“Just not me, Mum,” I explain, waving away something or other, a vase or an ornament or a cardigan. Detritus of the deceased. My inheritance. 

My mother accepts this with a patient nod, understanding I wonder if I deserve. She can see past my sense of entitlement to things which collect to create my identity. She seems, somehow, to believe that I deserve the freedom to reject the towels I folded with such care not half an hour ago. 

The constant contradiction of a life lived nomadic: everything used until it falls apart, unless we can’t stand to carry the weight.

“I’ll take the big elephant dude, though. He’ll look great with my new plant on top of him.”


I am lost when I come home to my mother’s and she hasn’t cooked any rice. I realised that this week, standing in my grandmother’s kitchen. I define the rhythm of home by mealtimes, by leftover rice for breakfast, by carefully arranged salad vegetables (carrot sticks lined up along my plate like a regiment, decorated with rings of cucumber, cherry tomatoes spinning away from all the order), by stuffing my face with chapatis my mother flicked out of the pan seconds before. 

For days now, there has been no rice in my grandmother’s kitchen. This, more than anything else, tells me she is gone, and that she has taken a part of my mother with her. In this house, we are living among the dead, and floating around it I find myself forgetting to eat, padding well-worn paths from bed to bath to chair. This morning and yesterday afternoon I was rocking myself in my grandmother’s chair, the motion lulling my eyes closed, and in that drowsiness I became her for a moment, this woman who defined her safety by the rock of a chair and a crossword puzzle.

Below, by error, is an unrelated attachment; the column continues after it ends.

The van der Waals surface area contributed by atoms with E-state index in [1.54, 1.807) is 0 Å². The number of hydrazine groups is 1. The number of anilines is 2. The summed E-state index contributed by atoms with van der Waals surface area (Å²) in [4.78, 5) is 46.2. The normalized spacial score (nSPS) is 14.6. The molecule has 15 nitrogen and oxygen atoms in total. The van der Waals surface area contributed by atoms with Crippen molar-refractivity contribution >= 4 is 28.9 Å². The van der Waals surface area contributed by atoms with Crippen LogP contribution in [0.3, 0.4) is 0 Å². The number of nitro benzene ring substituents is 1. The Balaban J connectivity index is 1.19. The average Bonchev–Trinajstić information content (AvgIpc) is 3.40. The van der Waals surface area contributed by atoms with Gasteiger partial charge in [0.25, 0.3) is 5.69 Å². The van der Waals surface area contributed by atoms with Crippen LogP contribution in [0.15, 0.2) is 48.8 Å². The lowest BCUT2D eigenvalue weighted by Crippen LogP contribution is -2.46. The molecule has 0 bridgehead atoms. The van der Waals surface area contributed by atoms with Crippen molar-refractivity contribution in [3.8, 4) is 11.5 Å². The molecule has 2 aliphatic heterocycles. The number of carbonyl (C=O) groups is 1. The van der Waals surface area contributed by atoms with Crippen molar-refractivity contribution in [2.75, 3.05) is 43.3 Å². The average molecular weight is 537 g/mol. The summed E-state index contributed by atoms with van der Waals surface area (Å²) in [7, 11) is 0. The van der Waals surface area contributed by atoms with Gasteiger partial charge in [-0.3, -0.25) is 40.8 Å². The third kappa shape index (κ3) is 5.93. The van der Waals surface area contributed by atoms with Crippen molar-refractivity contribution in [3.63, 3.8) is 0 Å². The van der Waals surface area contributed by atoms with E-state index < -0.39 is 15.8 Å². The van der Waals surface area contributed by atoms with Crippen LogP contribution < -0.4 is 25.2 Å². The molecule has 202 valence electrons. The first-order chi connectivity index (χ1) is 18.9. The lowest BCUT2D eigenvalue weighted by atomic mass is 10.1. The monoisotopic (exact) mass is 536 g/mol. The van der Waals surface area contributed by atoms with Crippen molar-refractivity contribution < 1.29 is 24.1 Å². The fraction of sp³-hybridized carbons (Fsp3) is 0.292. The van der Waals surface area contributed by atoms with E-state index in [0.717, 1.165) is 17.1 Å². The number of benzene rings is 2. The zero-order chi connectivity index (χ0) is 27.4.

The security is suffocating. It is lunchtime and there is no rice. Where is my mother?


My mother has a cough, suspiciously, lungs full of fluid, suffocating her in the evenings. She pounds her chest in a familiar rhythm that is not hers. My inhaler holds it at bay, for a time.


My grandmother has been a ghost in this place, holding tight to remnants of herself in us. My grandmother cannot let us go.


We took our dog to be put down. She hung her head, unable to muster the energy to lift it to walk to her water bowl. In every halting, preoccupied step she took, I saw my grandmother struggling to pull her oxygen tank behind her. I cried with relief as she slipped away, and I felt my grandmother go with her.

We came back to the house and started to pack.

In the south, there were storms, the wind scouring our path home.

Angry Guilty Feminists

Yesterday, I read this article, by the brilliant, eloquent Sofie Hagan. She articulated something we discuss a lot in feminism in a whole new way for me: the guilt we feel as feminists when standing up for ourselves has real consequences for men we stand up to, who didn’t know until that moment that their behaviour was unacceptable.

I felt her post deeply. I am surrounded by men I care deeply for, and more than once, in order to assert my own right to exist on an equal plane, I’ve had to tell them in quite strong terms that they’ve harmed me. Even the best of men will accidentally speak over me, mansplain at me with what they think is care and consideration, or take my agency away in a misguided attempt to ‘care for’ me. The guilt I have felt when telling them to stop can’t be expressed.